Progressive development of night blindness and tunnel vision, sometimes from the early age of 2, are trademarks of retinitis pigmentosa. Being the most common inherited disorder of the retina, retinitis pigmentosa affects nearly 1 in 4,000 people. More than 1 million are visually impaired around the world due to this untreatable disease.
A number of genes have been associated with this condition. Fifty-eight are inherited in a Mendelian autosomal-recessive manner, while a number of genes are passed following an autosomal-dominant or X-linked mode of inheritance. However, these genes do not explain about 40 percent of the cases.
Doctorate student Smriti Agrawal, a co-first author of this study, and her mentor, co-senior author Dr. Rui Chen, associate professor of molecular and human genetics at Baylor College of Medicine, together with colleagues from other institutions in the U.K., California and Maryland have found that mutations in REEP6 — a gene that until now had not been associated with a human disease — can explain some of the cases that lacked a genetic diagnosis.
This discovery was the result of a long-term collaboration, which
began when Agrawal’s abstract at the renowned ARVO meeting of vision specialists caught the attention of researchers at University College London, who also study retinitis pigmentosa.
“We had discovered four families affected with this novel REEP6-associated retinitis pigmentosa in our patients and had begun preparing a manuscript when we read the abstract Rui Chen’s lab had sent to the 2016 ARVO meeting,” said co-senior author Dr. Michael Cheetham, professor of molecular and cell biology in the Institute of Ophthalmology at University College London. “When we learned that the Chen lab had a similar family and had developed mouse models with REEP6 mutations, we contacted Chen to discuss joining forces and collaborating.”
The collaboration allowed them to extend their search for genes in a larger patient database. The result is the identification of new mutations in REEP6 in seven patients from five independent families with retinitis pigmentosa.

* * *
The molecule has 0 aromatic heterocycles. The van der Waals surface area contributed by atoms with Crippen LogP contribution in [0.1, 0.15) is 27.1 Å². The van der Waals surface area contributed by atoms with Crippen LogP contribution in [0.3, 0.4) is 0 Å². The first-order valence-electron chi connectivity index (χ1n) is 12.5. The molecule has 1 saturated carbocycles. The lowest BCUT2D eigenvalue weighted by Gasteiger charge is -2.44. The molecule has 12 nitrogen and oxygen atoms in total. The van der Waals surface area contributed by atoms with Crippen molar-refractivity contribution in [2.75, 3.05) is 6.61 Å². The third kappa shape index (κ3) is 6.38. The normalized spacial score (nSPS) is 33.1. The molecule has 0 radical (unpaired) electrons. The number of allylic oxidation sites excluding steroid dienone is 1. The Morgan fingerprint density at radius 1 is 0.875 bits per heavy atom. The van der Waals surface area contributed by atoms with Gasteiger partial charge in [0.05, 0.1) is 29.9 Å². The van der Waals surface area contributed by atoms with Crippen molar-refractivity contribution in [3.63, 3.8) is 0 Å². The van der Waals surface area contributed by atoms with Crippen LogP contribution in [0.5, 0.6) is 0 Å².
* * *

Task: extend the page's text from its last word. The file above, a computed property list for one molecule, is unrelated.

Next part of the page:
A way to discovery: from the front to the back of the eye
“Both my grandparents have cataracts, a disease resulting from the crystalline lens, located in the front of the eye, becoming opaque,” Agrawal said. “This motivated me to study this condition, before joining Dr. Chen’s lab. Along the way, I became interested in other eyes diseases. In particular, I was very interested in studying the genetic basis of retinitis pigmentosa, a disease affecting the retina, a thin layer of tissue that lines the back of the eye. The retina is made of many different types of cells that communicate with each other to let us see. In retinitis pigmentosa, a type of light sensing neurons called the rod photoreceptors — required for low-light and peripheral vision— undergoes progressive degeneration, which eventually leads to severe vision impairment.”
“In this disease, the affected rods die early and cause the surrounding cone cells to die, eventually leading to blindness in the most severe cases,” said co-first author Dr. Gavin Arno, research associate in the Institute of Ophthalmology at University College London.”
Although the general characteristics of the different forms of retinitis pigmentosa are similar, they are genetically different. In addition, the manifestation of retinitis pigmentosa can vary significantly among patients. Some experience night blindness from the time they are 2 to 3 years old. However, the majority have symptoms when they are in their early teens; many don’t notice the progressive night blindness because they don’t drive, yet. The disease progresses to loss of peripheral vision, leading to tunnel vision. Sometimes, the end result is complete blindness. Other times, the patient may retain vision for life but still have decreased visual acuity.
“Understanding the genetics helps us project the natural path of the disease and, for instance, tell a teenager where his or her vision is likely going to be 20 to 30 years from now,” Chen said. “Once the rods die, they cannot be replaced, and there is no cure for the disease, yet. We hope that our research also will help us find ways to repair the damaged rods before it is too late.”
Bringing REEP6 to the table of retinitis pigmentosa research